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Call for Contributions





Submission deadline for the 2007 workshop has expired




Deadline for submission of extended abstracts (up to 6 pages, pdf format):
October 15, 2007, 11:59pm (Samoa time)
Submissions should be uploaded to the MLCB submission web site.

Workshop Description

The field of computational biology has seen dramatic growth over the past few years, in terms of newly available data, new scientific questions and new challenges for learning and inference. In particular, biological data is often relationally structured and highly diverse, and thus requires combining multiple weak evidence from heterogeneous sources. These sources include sequenced genomes of a variety of organisms, gene expression data from multiple technologies, protein sequence and 3D structural data, protein interaction data, gene ontology and pathway databases, genetic variation data (such as SNPs), and an enormous amount of text data in the biological and medical literature. These new types of scientific and clinical problems require novel supervised and unsupervised learning approaches that can use these growing resources.
The workshop will host presentations of emerging problems and machine learning techniques in computational biology. We encourage contributions describing either progress on new bioinformatics problems or work on established problems using methods that are substantially different from standard approaches. Kernel methods, graphical models, feature selection and other techniques applied to relevant bioinformatics problems would all be appropriate for the workshop.

Please see the workshop's web page for further information.

Submission instructions:

Researchers interested in contributing should upload an extended abstract of 1-6 pages in PDF format to the submission website HERE , by October 15, 2007, 11:59pm (Samoa time). No special style is required. Authors may use the NIPS style file, but are also free to use other styles as long as they use standard font size (11-12 pt) and margins.

All submissions will be anonymously peer reviewed and will be evaluated on the basis of their technical content. A strong submission to the workshop typically presents a new learning method that yields new biological insights, or applies an existing learning method to a new biological problem. However, submissions that improve upon existing methods for solving previously studied problems will also be considered.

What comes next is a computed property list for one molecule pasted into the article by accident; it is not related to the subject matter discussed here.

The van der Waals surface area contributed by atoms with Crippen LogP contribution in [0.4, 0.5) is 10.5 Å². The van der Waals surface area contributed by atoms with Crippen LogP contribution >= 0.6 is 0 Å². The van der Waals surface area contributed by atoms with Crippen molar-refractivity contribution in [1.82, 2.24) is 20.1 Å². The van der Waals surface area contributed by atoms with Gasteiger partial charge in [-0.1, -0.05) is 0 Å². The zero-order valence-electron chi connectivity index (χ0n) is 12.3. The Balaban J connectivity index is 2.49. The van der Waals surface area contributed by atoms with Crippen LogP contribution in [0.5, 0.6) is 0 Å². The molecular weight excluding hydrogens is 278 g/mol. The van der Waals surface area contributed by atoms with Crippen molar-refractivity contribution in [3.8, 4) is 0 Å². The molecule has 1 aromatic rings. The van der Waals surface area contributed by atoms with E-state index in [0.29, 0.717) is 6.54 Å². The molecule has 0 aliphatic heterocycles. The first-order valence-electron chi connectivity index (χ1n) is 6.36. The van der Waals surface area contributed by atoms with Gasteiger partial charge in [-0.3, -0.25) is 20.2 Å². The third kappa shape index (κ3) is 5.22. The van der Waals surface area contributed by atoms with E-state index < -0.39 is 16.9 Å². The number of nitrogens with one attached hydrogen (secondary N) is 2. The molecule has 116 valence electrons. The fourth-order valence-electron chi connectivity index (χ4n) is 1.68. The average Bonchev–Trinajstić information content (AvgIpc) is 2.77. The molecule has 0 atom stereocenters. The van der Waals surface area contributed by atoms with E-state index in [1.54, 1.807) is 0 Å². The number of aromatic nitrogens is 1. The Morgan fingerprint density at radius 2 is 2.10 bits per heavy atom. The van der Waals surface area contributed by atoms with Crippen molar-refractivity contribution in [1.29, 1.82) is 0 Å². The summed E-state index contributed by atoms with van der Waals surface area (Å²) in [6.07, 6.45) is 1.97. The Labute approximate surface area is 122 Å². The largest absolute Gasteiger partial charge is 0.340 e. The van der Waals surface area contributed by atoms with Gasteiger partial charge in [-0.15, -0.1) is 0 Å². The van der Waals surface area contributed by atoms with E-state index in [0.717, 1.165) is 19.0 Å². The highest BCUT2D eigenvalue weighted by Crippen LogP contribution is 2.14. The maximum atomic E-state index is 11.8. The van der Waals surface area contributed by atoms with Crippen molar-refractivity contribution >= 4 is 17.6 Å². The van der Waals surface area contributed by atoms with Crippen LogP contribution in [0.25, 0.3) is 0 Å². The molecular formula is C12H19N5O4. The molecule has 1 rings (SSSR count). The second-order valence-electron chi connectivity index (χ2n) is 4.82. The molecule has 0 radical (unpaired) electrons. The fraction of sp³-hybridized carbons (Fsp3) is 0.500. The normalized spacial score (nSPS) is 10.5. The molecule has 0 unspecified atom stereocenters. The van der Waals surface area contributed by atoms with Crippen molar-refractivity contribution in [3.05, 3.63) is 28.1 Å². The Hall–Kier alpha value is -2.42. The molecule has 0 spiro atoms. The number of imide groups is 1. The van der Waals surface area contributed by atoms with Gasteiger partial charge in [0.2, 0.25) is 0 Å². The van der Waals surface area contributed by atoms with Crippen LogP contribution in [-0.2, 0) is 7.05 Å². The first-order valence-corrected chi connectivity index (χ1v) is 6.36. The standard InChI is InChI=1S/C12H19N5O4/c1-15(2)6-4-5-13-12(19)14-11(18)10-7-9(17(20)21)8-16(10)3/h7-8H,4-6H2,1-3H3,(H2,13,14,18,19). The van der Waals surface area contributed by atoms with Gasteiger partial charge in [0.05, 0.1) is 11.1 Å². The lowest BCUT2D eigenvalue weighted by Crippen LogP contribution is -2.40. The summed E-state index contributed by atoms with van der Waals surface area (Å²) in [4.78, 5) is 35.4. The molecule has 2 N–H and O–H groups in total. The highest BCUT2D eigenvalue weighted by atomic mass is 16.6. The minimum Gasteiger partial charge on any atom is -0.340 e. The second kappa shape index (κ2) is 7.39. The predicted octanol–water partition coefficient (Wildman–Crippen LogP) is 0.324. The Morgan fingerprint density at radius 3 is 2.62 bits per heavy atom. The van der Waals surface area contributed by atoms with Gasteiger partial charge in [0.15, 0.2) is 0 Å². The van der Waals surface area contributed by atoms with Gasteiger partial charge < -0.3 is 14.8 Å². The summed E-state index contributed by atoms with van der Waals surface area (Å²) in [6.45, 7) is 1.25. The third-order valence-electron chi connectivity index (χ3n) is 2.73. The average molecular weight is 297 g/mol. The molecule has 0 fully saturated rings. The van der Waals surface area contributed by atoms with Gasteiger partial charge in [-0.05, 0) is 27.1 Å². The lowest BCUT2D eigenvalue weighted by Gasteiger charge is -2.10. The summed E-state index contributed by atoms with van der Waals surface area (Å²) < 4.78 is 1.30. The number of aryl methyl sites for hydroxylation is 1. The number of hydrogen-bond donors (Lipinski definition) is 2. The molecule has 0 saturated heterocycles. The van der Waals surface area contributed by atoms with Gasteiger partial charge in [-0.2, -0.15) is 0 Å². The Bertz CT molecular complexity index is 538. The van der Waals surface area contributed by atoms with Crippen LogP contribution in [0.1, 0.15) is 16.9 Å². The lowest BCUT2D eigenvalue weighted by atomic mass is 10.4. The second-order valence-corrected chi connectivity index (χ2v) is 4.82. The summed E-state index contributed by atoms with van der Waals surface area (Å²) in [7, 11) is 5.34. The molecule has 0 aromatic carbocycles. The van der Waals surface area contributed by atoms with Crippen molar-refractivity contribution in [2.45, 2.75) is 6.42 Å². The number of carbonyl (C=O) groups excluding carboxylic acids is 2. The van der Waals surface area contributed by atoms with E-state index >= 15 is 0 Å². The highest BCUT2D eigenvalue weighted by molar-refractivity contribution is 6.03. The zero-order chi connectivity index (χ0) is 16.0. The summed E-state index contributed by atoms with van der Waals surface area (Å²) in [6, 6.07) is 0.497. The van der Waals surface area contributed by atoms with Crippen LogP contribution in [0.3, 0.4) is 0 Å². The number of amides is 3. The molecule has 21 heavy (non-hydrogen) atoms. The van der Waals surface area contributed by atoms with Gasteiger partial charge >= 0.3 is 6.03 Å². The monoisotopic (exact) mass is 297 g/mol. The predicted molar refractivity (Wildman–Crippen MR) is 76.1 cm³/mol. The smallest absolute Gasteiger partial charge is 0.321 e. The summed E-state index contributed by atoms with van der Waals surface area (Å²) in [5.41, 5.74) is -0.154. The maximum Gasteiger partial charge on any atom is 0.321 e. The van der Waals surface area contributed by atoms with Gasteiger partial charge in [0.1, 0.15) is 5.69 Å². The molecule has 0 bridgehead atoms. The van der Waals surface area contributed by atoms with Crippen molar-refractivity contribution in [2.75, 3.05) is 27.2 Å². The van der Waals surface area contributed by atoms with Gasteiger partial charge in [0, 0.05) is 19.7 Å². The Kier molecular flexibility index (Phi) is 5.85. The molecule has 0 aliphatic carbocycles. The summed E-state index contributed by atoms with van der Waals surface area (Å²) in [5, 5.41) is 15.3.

Please note that accepted abstracts will be posted at http://www.mlcb.org. Authors may submit two versions of their abstract, a longer version for review and a shorter version for posting to the web page.

The workshop allows submissions of papers that are under review or have been recently published in a conference or a journal. This is done to encourage presentation of mature research projects that are interesting to the community. The authors should clearly state any overlapping published work at time of submission. Authors of accepted abstracts will be invited to submit full length versions of their contributions for publication in a special issue of BMC Bioinformatics.

Organizers

  • Gal Chechik, Department of Computer Science, Stanford University
  • Christina Leslie, Memorial Sloan-Kettering Cancer Center
  • William Stafford Noble, Department of Genome Sciences, University of Washington
  • Gunnar Rätsch, Friedrich Miescher Laboratory of the Max Planck Society (Tübingen, Germany)
  • Quaid Morris, Terrence Donnelley Centre for Cellular and Biomolecular Research, University of Toronto
  • Koji Tsuda, Max Planck Institute for biological Cybernetics (Tübingen, Germany)

Program Committee

  • Pierre Baldi, UC Irvine
  • Kristin Bennett, Rensselaer Polytechnic Institute
  • Mathieu Blanchette, McGill University
  • Florence d'Alche, Universit√© d'Evry-Val d'Essonne, Genopole
  • Eleazar Eskin, UCLA
  • Brendan Frey, University of Toronto
  • Nir Friedman, The Hebrew University of Jerusalem
  • Michael I. Jordan, UC Berkeley
  • Alexander Hartemink, Duke University
  • Michal Linial, The Hebrew University of Jerusalem
  • Klaus-Robert Müller, Fraunhofer FIRST and Technical University Berlin
  • Uwe Ohler, Duke University
  • Alexander Schliep, Max Planck Institute for Molecular Genetics
  • Bernhard Schölkopf, Max Planck Institute for Biological Cybernetics
  • Eran Segal, The Weizmann institute
  • Jean-Philippe Vert, Ecole des Mines de Paris
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